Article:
Enhancing TX SyS by integrating EMS and Poison Data for Opioid Overdose Surveillance

In recent years, the number of deaths from illicit and prescription opioids has increased significantly resulting in a national and local public health crisis. According to the Texas Center for Health Statistics, there were 1340 opioid related deaths in 2015.1 In 2005, by comparison, there were 913 opioid related deaths. Syndromic surveillance can be used to monitor overdose trends in near real-time and provide much needed information to public health officials.

June 18, 2019

Methanol Ingestions: Public Health and Poison Center Response - Tennessee

Poison Control Center and Public Health Community of Practice webinar held August 31, 2017. Presentation by the Tennessee Department of Health and Poison Center

September 07, 2017

Evaluation of Exposure-Type Stratification to Improve Poison Center Surveillance

The Centers for Disease Control and Prevention (CDC) uses the National Poison Data System (NPDS) to conduct surveillance of calls to United States poison centers (PCs) to identify clusters of reports of hazardous exposures and illnesses. NPDS stores basic information from PC calls including call type (information request only or call reporting a possible chemical exposure), exposure agent, demographics, clinical, and other variables.

June 11, 2017

Improving Detection of Call Clusters through Surveillance of Poison Center Data

The Centers for Disease Control and Prevention (CDC) uses the National Poison Data System (NPDS) to conduct surveillance of calls to United States PCs. PCs provide triage and treatment advice for hazardous exposures through a free national hotline. Information on demographics, health effects, implicated substance(s), medical outcome of the patient, and other variables are collected.

July 06, 2017

Integrating Poison Center Data into Oregon ESSENCE using a Low-Cost Solution

Oregon Public Health Division (OPHD), in collaboration with the Johns Hopkins University Applied Physics Laboratory, implemented Oregon ESSENCE in 2012. Oregon ESSENCE is an automated, electronic syndromic surveillance system that captures emergency department data. To strengthen the capabilities of Oregon ESSENCE, OPHD sought other sources of health-outcome information, including Oregon Poison Center (OPC). In the past, Oregon’s surveillance staff manually monitored OPC data on the National Poison Data Service (NPDS) website.

July 10, 2017

Poison Control Center Data in the NC DETECT Syndromic Surveillance System.

CPC provides the 24/7/365 poison hotline for the entire state of North Carolina and currently handles approximately 80,000 calls per year. CPC consultation services that assist callers with poison exposure, diagnosis, optimal patient management, therapy, and patient disposition guidance remain indispensable to the public and health care providers. Poison control center data have been used for years in syndromic surveillance practice as a reliable data source for early event detection.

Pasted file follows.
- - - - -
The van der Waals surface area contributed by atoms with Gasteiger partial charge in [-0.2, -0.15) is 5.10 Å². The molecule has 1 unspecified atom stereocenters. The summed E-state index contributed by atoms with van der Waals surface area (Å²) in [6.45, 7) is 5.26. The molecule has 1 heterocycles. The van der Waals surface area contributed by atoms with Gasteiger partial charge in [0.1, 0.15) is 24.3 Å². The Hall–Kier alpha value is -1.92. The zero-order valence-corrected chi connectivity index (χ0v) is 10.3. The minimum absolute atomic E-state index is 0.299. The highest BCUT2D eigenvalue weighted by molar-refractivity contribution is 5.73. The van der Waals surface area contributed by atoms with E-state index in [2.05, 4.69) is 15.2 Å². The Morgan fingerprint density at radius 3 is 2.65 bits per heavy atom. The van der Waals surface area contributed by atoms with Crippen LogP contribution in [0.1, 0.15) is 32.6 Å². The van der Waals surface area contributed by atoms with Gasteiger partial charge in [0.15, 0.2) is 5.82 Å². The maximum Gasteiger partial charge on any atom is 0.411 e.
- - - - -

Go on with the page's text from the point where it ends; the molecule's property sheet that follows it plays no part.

August 03, 2017

Development of the Arkansas (AR) Poison Control Center (PCC) Mission Ready Package to Support Continuity of Operations and Surge Utilizing the Emergency Management Assistance Compact (EMAC)

This presentation will describe how Arkansas used the EMAC to address surge capacity needs during emergency response. The presentation will describe 1) how existing AR PCC, ADH, and ADEM partnerships used the EMAC Mission Ready Package (MRP) system to address surge capacity, and 2) the MRP development process as well as the activation procedures and integration of the AR PCC into the state’s response process

Presenters: 

Dr. Howell Foster, Director, AR PCC, University of AR for Medical Sciences 

April 10, 2017

CDC June 2016 Community of Practice Webinar Recording

Drs. Arens, Vo, van Wijk, and Coffin will present a cluster of opioid-related poisoning cases and deaths in San Francisco following ingestion of counterfeit pills designed to look like prescription medication. They will describe the clinical cases and detailed the coordinated public health response, which included the local PCC, a toxicology lab, a public health officer, the local medical examiner, and affected hospitals.

Presenters:

Ann Arens, MD and Kathy Vo, MD, Medical Toxicology Fellows, California Poison Control System, San Francisco Division 

April 10, 2017

Using Syndromic Surveillance to Identify Synthetic Cannabinoids or Marijuana Adverse Health Events in Virginia

SCRAs are accessible and affordable, sold online, in gas stations, and in “head” shops for $5-30 per package.[1] While marijuana is a schedule 1 narcotic, unavailable for any use, SCRAs navigate the legal landscape with marketing as non-consumable and frequent modifications to the active ingredients that outpace lawmakers’ updates. When consumed, SCRAs bind the same receptor as the active ingredient in marijuana with 10-1000 times the affinity.

September 25, 2017

Increase in Adverse Health Effects Related to Synthetic Cannabinoid Use

Synthetic cannabinoids include various psychoactive chemicals that are sprayed onto plant material, which is then smoked or ingested to achieve a “high.” These products are sold under a variety of names (e.g., synthetic marijuana, spice, K2, black mamba, and crazy clown) and are sold in retail outlets as herbal products and are often labeled not for human consumption. Law enforcement agencies regulate many of these substances; however, manufacturers may frequently change the formulation and mask their intended purpose to avoid detection and regulation.

October 10, 2017

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